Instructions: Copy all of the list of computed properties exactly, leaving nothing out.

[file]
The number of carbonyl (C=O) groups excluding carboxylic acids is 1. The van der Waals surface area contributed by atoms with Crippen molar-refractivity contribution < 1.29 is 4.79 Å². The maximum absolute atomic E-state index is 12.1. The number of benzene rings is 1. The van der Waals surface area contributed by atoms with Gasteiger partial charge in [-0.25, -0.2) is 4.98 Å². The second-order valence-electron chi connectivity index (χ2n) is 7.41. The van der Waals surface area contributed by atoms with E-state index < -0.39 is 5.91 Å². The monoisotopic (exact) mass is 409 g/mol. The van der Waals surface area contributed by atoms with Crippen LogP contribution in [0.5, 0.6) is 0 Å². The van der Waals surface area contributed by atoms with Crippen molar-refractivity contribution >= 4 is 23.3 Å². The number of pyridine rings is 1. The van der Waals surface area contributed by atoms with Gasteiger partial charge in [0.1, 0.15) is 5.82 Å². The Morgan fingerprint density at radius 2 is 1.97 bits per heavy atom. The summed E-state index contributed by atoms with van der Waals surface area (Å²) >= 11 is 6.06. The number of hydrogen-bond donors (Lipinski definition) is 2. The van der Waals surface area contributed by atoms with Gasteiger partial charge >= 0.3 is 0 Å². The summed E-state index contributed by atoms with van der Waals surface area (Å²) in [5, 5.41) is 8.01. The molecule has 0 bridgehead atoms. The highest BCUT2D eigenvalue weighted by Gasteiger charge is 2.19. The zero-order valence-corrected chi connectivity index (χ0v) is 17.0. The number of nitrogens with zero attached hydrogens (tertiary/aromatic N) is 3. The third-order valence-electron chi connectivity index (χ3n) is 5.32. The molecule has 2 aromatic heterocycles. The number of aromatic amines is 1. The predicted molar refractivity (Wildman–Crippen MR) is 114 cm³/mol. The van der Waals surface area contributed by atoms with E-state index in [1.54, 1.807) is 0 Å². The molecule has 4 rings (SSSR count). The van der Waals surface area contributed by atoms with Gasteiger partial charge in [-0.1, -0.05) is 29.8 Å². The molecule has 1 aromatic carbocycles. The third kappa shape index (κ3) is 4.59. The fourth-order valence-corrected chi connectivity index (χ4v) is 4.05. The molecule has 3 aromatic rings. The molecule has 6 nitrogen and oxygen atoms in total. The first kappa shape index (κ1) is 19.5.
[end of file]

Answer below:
The number of carbonyl (C=O) groups excluding carboxylic acids is 1. The van der Waals surface area contributed by atoms with Crippen molar-refractivity contribution < 1.29 is 4.79 Å². The maximum absolute atomic E-state index is 12.1. The number of benzene rings is 1. The van der Waals surface area contributed by atoms with Gasteiger partial charge in [-0.25, -0.2) is 4.98 Å². The second-order valence-electron chi connectivity index (χ2n) is 7.41. The van der Waals surface area contributed by atoms with E-state index < -0.39 is 5.91 Å². The monoisotopic (exact) mass is 409 g/mol. The van der Waals surface area contributed by atoms with Crippen LogP contribution in [0.5, 0.6) is 0 Å². The van der Waals surface area contributed by atoms with Crippen molar-refractivity contribution >= 4 is 23.3 Å². The number of pyridine rings is 1. The van der Waals surface area contributed by atoms with Gasteiger partial charge in [0.1, 0.15) is 5.82 Å². The Morgan fingerprint density at radius 2 is 1.97 bits per heavy atom. The summed E-state index contributed by atoms with van der Waals surface area (Å²) >= 11 is 6.06. The number of hydrogen-bond donors (Lipinski definition) is 2. The van der Waals surface area contributed by atoms with Gasteiger partial charge >= 0.3 is 0 Å². The summed E-state index contributed by atoms with van der Waals surface area (Å²) in [5, 5.41) is 8.01. The molecule has 0 bridgehead atoms. The highest BCUT2D eigenvalue weighted by Gasteiger charge is 2.19. The zero-order valence-corrected chi connectivity index (χ0v) is 17.0. The number of nitrogens with zero attached hydrogens (tertiary/aromatic N) is 3. The third-order valence-electron chi connectivity index (χ3n) is 5.32. The molecule has 2 aromatic heterocycles. The number of aromatic amines is 1. The predicted molar refractivity (Wildman–Crippen MR) is 114 cm³/mol. The van der Waals surface area contributed by atoms with E-state index in [1.54, 1.807) is 0 Å². The molecule has 4 rings (SSSR count). The van der Waals surface area contributed by atoms with Gasteiger partial charge in [-0.1, -0.05) is 29.8 Å². The molecule has 1 aromatic carbocycles. The third kappa shape index (κ3) is 4.59. The fourth-order valence-corrected chi connectivity index (χ4v) is 4.05. The molecule has 3 aromatic rings. The molecule has 6 nitrogen and oxygen atoms in total. The first kappa shape index (κ1) is 19.5.